Vince Gill is a young country artist whose biggest problem may be that his broad talents don't conform to the narrow confines of radio formats.
"I've had a pop hit or two, and for the pop world to turn me down because of the Nashville label is unfair," Gill argues. "I'd like to break down the barriers that have people judging before they've heard. I know I can make a good pop record, a record that's not off the beaten path for country radio, too."
Gill's frustration is hardly unfounded. Several years ago, he led the country-rock group Pure Prairie League to three pop hits. Now he's cracked the country Top 10 with "If It Weren't for Him," a song he wrote and sings with Roseanne Cash. Nonetheless, the 28-year-old Gill -- who has the kind of good looks Rick Nelson might envy, sings like a nightingale and is a brilliant multi-instrumentalist -- is still far from a household name in country or pop circles.
Gill is, however, a confident young man who refuses to pin his problems on Nashville's beleaguered country music industry.
"It still comes down to the music and songs themselves," Gill says. "I don't think there's a lot of great talent going by the wayside because Nashville couldn't promote it properly. Part of Nashville's stigma is the fault of New York and L.A. They automatically label Nashville music as not good enough to be pop."
Like most country performers, Gill, who was raised in Oklahoma City, got involved in music through his family. "My dad got me started," he says. "He was a banjo and guitar player and got me my first guitar when I was very young. I was 15 when I got heavily into bluegrass through Bobby Clark, who's one of the most respected mandolin players in the country."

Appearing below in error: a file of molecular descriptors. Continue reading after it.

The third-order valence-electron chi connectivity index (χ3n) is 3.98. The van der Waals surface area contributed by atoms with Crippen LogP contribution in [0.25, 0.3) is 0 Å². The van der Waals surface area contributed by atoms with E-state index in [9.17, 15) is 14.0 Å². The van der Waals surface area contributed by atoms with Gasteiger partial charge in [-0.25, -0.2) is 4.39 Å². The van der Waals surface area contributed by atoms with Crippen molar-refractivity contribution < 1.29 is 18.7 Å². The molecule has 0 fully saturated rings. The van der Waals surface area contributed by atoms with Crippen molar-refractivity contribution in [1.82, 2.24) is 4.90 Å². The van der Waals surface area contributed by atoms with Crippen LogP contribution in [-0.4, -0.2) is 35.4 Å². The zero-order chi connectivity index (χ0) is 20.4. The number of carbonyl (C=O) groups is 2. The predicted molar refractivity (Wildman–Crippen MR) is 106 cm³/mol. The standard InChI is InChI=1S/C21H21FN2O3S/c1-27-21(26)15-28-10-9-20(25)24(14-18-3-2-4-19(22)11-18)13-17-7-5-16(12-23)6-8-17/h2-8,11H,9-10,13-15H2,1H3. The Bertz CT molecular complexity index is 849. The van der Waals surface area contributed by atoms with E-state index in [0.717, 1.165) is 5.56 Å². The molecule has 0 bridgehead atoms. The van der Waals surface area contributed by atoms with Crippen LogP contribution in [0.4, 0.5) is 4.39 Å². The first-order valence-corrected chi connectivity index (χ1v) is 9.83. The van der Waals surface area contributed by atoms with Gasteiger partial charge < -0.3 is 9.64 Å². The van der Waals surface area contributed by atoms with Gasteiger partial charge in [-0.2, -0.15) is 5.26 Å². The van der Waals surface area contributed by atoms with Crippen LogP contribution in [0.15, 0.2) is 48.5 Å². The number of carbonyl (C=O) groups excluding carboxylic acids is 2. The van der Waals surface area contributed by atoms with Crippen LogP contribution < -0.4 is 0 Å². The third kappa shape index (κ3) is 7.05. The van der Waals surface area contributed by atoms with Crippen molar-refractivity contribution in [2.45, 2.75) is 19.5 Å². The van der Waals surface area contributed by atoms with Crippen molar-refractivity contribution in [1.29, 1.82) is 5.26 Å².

At 16 Gill joined Mountain Smoke, Oklahoma's premier bluegrass band. He later did a stint with the Bluegrass Alliance and then joined Ricky Skaggs' Boone Creek in 1975. When Gill plays the Birchmere Tuesday and Wednesday nights, he'll probably see lots of familiar faces, because Boone Creek was a popular, regular attraction at the famous bluegrass club.
In 1978, Gill joined the country-rock band Pure Prairie League, and his singing, guitar playing and songwriting helped the band get three pop hits in the early '80s. The transition from bluegrass and small clubs to rock and big auditoriums was no problem, he says.
"I've always been intrigued by new things, always been willing to learn," he explains. "Pure Prairie League was a chance for me to step out and perform for lots of people. I don't like being safe with what I do. I even auditioned for an opera. They wanted someone for 'La Bohe me' who wasn't an opera singer so Linda Ronstadt wouldn't sound too bad. So I went to New York and learned an aria. It was hysterical."
In 1982, with Pure Prairie League's record sales slumping and a pregnant wife at home, Gill left the band to join the Cherry Bombs, the prestigious backup group for Rodney Crowell and Cash. With his reputation growing in country circles, he also began to contribute his picking and singing to other country artists' albums. Finally, like Guy Clark, Crowell and Cash, Gill moved from Los Angeles to Nashville and landed a record deal. Two RCA albums and a few singles later, Gill is slowly but surely establishing himself as a versatile artist who's likely to be around for a few decades.
"I don't mind not being an overnight success," Gill says. "My records aren't safe and some country deejays hesitate to play new artists. They want to stick to Kenny and Dolly and Alabama. I've been a little frustrated that some of my singles weren't bigger hits, but each single has done better, and the latest is Top 10."